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The climate of the future

Ice Shelves are large extensions of continental ice which acts as a barrier between the ice on the land, and the ocean. They are critical in supporting the ice on land from flowing into the sea. However, rising temperatures are causing irreversible changes to these icy features.

The Larsen B and C ice shelves on the Antarctic Peninsula are some of the most well-known ice shelves in Antarctica. Play the Newsflash and read the summary below about the collapse of Larsen B in 2002, and then scroll down to find out about what is happening at Larsen C.

Larsen B Ice Shelf

“In 2002, the Larsen B ice shelf broke away from the Antarctic Peninsula. Five hundred billion tonnes of ice floated off into the sea, breaking up into thousands of icebergs. This collapse dumped more ice into the Southern Ocean than all the icebergs over the previous fifty years put together. Elsewhere, satellite images have revealed that the West Antarctic ice sheet is thinning and may even collapse in the future.

Many scientists believe that the thinning ice is a sign of global warming. In the last fifty years the Antarctic Peninsula has warmed by 2.50°C, faster than anywhere else on Earth, and temperatures are now at their highest for 1,800 years.

The collapse of ice shelves like Larsen B may have a knock-on effect on the glaciers that flow from Antarctica’s ice sheets. A team working for the British Antarctic Survey (BAS) studied hundreds of aerial and satellite images of the Antarctic Peninsula dating back to the 1940s. Scientists are very worried at how quickly this has happened, and some say it is a wake-up call to the world to do something.”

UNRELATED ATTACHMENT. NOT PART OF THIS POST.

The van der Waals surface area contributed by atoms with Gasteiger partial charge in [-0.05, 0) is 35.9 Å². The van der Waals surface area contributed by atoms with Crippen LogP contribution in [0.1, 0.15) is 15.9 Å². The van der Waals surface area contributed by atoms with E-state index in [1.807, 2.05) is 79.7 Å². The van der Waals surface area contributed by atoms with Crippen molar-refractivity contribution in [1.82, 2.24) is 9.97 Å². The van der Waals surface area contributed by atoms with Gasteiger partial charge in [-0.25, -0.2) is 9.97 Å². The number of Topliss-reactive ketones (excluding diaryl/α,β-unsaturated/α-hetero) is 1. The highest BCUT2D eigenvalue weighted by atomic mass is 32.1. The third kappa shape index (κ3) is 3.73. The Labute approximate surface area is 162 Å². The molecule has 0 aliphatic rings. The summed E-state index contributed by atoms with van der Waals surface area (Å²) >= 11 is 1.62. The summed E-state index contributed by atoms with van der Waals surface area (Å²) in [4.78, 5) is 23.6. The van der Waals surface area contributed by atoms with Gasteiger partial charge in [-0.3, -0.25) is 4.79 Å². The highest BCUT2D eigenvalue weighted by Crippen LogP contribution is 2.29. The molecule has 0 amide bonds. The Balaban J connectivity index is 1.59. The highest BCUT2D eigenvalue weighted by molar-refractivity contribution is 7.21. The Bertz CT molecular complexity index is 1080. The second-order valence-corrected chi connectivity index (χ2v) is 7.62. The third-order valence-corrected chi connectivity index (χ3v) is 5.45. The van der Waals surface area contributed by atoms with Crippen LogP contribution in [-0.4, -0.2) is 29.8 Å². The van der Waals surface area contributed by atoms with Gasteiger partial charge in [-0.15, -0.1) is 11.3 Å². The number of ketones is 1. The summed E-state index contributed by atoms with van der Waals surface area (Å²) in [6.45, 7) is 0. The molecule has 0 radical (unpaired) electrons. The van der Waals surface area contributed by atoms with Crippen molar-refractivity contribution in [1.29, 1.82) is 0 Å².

The cinemagraph below shows the collapse of the Larsen B ice shelf in 2002. The unusually rapid disintegration occurred due to a series of warm summers on the Antarctic Peninsula, warm ocean temperatures in the Weddell Sea, and fracturing from surface melt ponds.

The Larsen B ice shelf
The Larsen B ice shelf
Rift in Larsen B
Rift in Larsen B

Larsen C Ice Shelf

Larsen C is one of the largest ice shelves on the Antarctic Peninsula. However, just like Larsen B which we have just heard about, it has experienced extreme stress because of climate change. Whilst Larsen B has completely disintegrated, Larsen C remains. However, in July of 2017, a 6,000km2 iceberg, (which is approximately the size of Luxembourg) calved off into the ocean. This iceberg is known as A-68.

Because the ice was already floating on water, it did not contribute anything directly to sea level rise, however scientists are concerned that if other icebergs of this size calves off into the ocean, then the ice on land will become unstable and rapidly retreat. This would then cause changes to global sea level.


  • Pick out ten key words or phrases from the newsflash that sum up the main messages.
  • Compare your words or phrases to your neighbour – did you come up with similar ones?
  • Download the information sheet ‘Warning signs‘ to find out more